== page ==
11/10/20 Dean Milton S. F. Curry Interviews Alumnus Frank Gehry ‘54 at USC Alumni Reunion Weekend
Pritzker Prize-winning architect Frank Gehry graduated from the USC School of Architecture in 1954, where he received his Bachelor of Architecture. Since he left the School, Gehry has worked on a multitude of renowned projects around the world, from designing buildings on university campuses and the Walt Disney Concert Hall, to a Hennessy Cognac bottle and jewelry for Tiffany & Company. Gehry sat down virtually with Dean Milton S. F. Curry to chat about his work and issues he’s passionate about in the field of architecture.
Gehry believes that practicality and aesthetic can and should go hand-in-hand within architecture. When he was a student at USC, he made sure to take both art and architecture classes to combine the two in his projects: “Architecture is an art, and I’ve always practiced it that way. It’s about curiosity and the exploration of ideas and 3-dimensional materials in the service of people. Architecture’s history has always been that, so I try to stay there,” Gehry said. “When I was a student at USC, the art department was very close—we were in the same building—and I always tried to manage the relationship between taking classes in both sides and maintaining relationships with the artists.”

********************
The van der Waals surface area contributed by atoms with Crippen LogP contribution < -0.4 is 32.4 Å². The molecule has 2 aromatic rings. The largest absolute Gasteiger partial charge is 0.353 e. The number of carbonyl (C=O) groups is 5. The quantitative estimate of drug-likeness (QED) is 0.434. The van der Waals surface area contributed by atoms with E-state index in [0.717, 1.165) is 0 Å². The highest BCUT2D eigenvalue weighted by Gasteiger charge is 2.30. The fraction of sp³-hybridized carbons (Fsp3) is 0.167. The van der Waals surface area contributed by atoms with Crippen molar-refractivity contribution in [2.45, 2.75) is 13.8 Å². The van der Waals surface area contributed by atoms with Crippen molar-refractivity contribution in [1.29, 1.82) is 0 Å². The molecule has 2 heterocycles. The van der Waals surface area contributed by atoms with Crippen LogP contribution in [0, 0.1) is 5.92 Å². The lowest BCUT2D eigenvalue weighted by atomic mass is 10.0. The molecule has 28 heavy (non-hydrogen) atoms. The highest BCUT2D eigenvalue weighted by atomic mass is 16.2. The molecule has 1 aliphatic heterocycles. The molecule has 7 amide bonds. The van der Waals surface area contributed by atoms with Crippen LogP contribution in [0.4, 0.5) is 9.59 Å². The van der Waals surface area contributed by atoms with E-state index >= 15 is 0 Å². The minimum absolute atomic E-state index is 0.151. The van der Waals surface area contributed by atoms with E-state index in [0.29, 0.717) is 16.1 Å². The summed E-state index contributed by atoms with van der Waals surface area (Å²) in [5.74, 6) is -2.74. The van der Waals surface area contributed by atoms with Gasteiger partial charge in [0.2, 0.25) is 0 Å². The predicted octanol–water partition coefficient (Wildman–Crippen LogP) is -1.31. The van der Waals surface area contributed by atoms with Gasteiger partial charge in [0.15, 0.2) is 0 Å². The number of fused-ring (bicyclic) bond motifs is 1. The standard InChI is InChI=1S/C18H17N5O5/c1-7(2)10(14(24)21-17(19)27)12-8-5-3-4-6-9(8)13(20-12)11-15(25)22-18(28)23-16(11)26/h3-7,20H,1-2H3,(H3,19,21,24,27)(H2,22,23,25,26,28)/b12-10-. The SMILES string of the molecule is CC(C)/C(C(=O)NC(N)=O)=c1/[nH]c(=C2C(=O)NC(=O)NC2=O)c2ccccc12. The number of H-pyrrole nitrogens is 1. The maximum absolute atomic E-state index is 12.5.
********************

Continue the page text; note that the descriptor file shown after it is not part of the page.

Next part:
He also explained that architects should bring art to social issues and lower-budget projects. “You don’t have to eliminate the art, it doesn’t just have to be cheaper buildings.’” Gehry stressed that when it comes to social justice and representation, we have to “dig in and make it happen.”
“[Architects are] racially unbalanced,” Gehry said. “We don’t have a high representation of Black architects…we’ve got to change that.” He continued to share that “our office has 40 percent women, maybe a little higher. That was easier to do but the racial thing is harder. We can’t give up. We have to keep at it and make sure it happens and offer our services, when we can, to social justice issues.”
One of the most influential professors Gehry learned from at USC Architecture was Henry Burge, who taught pro practice. Burge encouraged Gehry to give 100 percent to his clients for every job, and to always deliver a project to the best of his ability. Gehry uses Burge’s advice to this day, and holds him near and dear to his heart and work. When second-year M.Arch student Kevin Ness asked him about an architect’s number one responsibility, Gehry remembered the advice Burge gave him: “Be a good listener, understand the task that you are being assigned, take responsibility for it...no matter how small, you deliver it, you deliver it on time and on budget. And with as much beauty as you can muster.”